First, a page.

Legislation proposed to establish Cascadia Rail HSR authority

Written by Kyra Senese, managing editor
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A potential plan to bring high-speed rail (HSR) to the Pacific Northwest and parts of southwestern Canada is gaining ground, The Urbanist recently reported.

The Washington State Legislature is considering legislation that would establish a new interstate high-speed rail (HSR) authority for the region that could begin taking the initial steps toward bringing the Cascadia Rail to fruition.

The recently-introduced legislation would facilitate as much as $3.25 million in biennial appropriations provided through 2021 to found the authority in partnership with the Oregon and Province of British Columbia.

The move comes after Microsoft, the Oregon Department of Transportation and the Washington State Department of Transportation (WSDOT) and the Province of British Columbia came together last fall to allocate about $1.5 million toward the completion of a study that would analyze the details surrounding a possible Cascadia bullet train, Freight Waves recently reported. The study is set to be released in June of 2019.

The Urbanist reports that the new authority would oversee the coordination of HSR initiatives throughout Washington, Oregon and Canadian jurisdictions while creating requirements for contracting operations and other issues.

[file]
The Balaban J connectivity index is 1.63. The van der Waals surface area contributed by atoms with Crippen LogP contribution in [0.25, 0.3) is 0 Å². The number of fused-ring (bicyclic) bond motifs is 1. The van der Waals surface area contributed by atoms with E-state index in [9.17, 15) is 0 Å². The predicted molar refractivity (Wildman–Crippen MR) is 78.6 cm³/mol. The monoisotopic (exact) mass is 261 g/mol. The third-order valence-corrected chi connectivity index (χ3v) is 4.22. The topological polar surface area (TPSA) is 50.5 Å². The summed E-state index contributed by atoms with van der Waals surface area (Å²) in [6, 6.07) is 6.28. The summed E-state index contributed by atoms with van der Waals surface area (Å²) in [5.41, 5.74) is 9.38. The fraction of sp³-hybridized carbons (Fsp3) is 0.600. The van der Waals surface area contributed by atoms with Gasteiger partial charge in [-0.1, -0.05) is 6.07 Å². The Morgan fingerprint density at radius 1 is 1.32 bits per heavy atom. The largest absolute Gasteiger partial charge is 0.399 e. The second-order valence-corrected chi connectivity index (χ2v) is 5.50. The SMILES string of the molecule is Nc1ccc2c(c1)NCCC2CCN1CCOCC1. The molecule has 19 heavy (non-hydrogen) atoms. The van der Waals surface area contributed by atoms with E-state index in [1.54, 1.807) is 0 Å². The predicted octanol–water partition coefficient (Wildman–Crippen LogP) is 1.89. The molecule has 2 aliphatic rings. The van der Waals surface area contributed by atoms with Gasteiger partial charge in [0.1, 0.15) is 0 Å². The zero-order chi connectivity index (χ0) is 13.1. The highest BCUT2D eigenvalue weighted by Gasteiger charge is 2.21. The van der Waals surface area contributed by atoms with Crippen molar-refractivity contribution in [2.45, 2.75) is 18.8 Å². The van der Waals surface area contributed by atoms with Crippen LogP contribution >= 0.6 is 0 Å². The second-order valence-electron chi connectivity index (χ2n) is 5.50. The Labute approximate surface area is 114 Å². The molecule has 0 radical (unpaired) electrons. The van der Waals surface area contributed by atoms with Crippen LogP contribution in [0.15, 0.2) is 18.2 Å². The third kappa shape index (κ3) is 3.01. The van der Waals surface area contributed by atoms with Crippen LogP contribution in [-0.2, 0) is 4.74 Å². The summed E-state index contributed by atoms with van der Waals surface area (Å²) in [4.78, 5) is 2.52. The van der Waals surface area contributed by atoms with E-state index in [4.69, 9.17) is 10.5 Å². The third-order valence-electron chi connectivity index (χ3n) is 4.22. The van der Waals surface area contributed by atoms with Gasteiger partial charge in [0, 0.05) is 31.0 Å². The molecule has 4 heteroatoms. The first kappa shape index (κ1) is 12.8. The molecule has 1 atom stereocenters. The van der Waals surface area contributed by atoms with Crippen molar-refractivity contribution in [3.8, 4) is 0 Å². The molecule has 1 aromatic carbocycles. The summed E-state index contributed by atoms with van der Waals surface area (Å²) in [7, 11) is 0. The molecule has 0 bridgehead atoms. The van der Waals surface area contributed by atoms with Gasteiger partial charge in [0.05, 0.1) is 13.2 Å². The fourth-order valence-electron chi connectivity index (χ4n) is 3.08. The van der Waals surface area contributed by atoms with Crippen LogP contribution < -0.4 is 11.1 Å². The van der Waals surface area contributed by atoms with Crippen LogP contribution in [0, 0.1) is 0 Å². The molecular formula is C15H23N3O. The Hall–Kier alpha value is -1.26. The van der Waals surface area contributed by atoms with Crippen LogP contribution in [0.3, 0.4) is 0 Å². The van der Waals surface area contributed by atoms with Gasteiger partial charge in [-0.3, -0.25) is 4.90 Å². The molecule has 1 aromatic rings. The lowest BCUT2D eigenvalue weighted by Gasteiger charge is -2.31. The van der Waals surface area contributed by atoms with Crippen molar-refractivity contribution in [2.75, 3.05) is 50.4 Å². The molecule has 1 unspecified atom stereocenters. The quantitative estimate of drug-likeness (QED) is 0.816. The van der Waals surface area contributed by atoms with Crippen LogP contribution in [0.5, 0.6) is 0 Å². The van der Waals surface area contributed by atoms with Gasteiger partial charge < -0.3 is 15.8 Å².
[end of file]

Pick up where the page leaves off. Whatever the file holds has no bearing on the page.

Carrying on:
The new HSR authority would also be tasked with making sure the trains and routes chosen for inclusion in the project could deliver service at 250 mph, which officials cite as an important stipulation for making the project economically viable throughout the region.

The authority would also need to supply a singular contact point for communities near the suggested routes, in addition to handling the preparation of environmental impact reports at both the federal and local levels.

A preliminary plan for the Cascadia Rail HSR service was released in 2018, proposing a coastal line that would link Portland, Ore., with Vancouver, Canada. The plan also entails the addition of an eastern spur connecting Spokane, Wash., with Seattle, the Urbanist reports.

As of now, BNSF owns the tracks on which the Amtrak Cascades operates, however, officials said the deal would also require new track as the existing Cascades track is not adequate for high-speed trains.

Categories: Passenger, Rapid Transit/Light Rail
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